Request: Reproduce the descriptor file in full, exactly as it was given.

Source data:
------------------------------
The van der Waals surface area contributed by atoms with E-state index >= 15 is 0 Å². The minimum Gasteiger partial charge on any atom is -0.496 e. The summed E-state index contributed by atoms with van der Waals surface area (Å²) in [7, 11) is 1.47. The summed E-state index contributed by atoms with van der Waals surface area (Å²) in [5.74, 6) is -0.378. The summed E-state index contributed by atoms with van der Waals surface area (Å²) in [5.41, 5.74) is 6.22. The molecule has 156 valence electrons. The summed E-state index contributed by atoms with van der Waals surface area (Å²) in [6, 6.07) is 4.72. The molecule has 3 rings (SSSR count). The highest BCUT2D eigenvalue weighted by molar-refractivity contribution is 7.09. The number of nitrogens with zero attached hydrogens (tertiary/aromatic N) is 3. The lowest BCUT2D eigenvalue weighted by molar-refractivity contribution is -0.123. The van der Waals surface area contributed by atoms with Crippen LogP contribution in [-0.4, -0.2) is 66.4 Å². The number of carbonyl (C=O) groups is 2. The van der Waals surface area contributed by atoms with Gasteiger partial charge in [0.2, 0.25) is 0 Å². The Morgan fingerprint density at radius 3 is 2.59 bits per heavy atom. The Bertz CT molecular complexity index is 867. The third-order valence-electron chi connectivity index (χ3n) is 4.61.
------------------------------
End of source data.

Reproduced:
The van der Waals surface area contributed by atoms with E-state index >= 15 is 0 Å². The minimum Gasteiger partial charge on any atom is -0.496 e. The summed E-state index contributed by atoms with van der Waals surface area (Å²) in [7, 11) is 1.47. The summed E-state index contributed by atoms with van der Waals surface area (Å²) in [5.74, 6) is -0.378. The summed E-state index contributed by atoms with van der Waals surface area (Å²) in [5.41, 5.74) is 6.22. The molecule has 156 valence electrons. The summed E-state index contributed by atoms with van der Waals surface area (Å²) in [6, 6.07) is 4.72. The molecule has 3 rings (SSSR count). The highest BCUT2D eigenvalue weighted by molar-refractivity contribution is 7.09. The number of nitrogens with zero attached hydrogens (tertiary/aromatic N) is 3. The lowest BCUT2D eigenvalue weighted by molar-refractivity contribution is -0.123. The van der Waals surface area contributed by atoms with Crippen LogP contribution in [-0.4, -0.2) is 66.4 Å². The number of carbonyl (C=O) groups is 2. The van der Waals surface area contributed by atoms with Gasteiger partial charge in [0.2, 0.25) is 0 Å². The Morgan fingerprint density at radius 3 is 2.59 bits per heavy atom. The Bertz CT molecular complexity index is 867. The third-order valence-electron chi connectivity index (χ3n) is 4.61.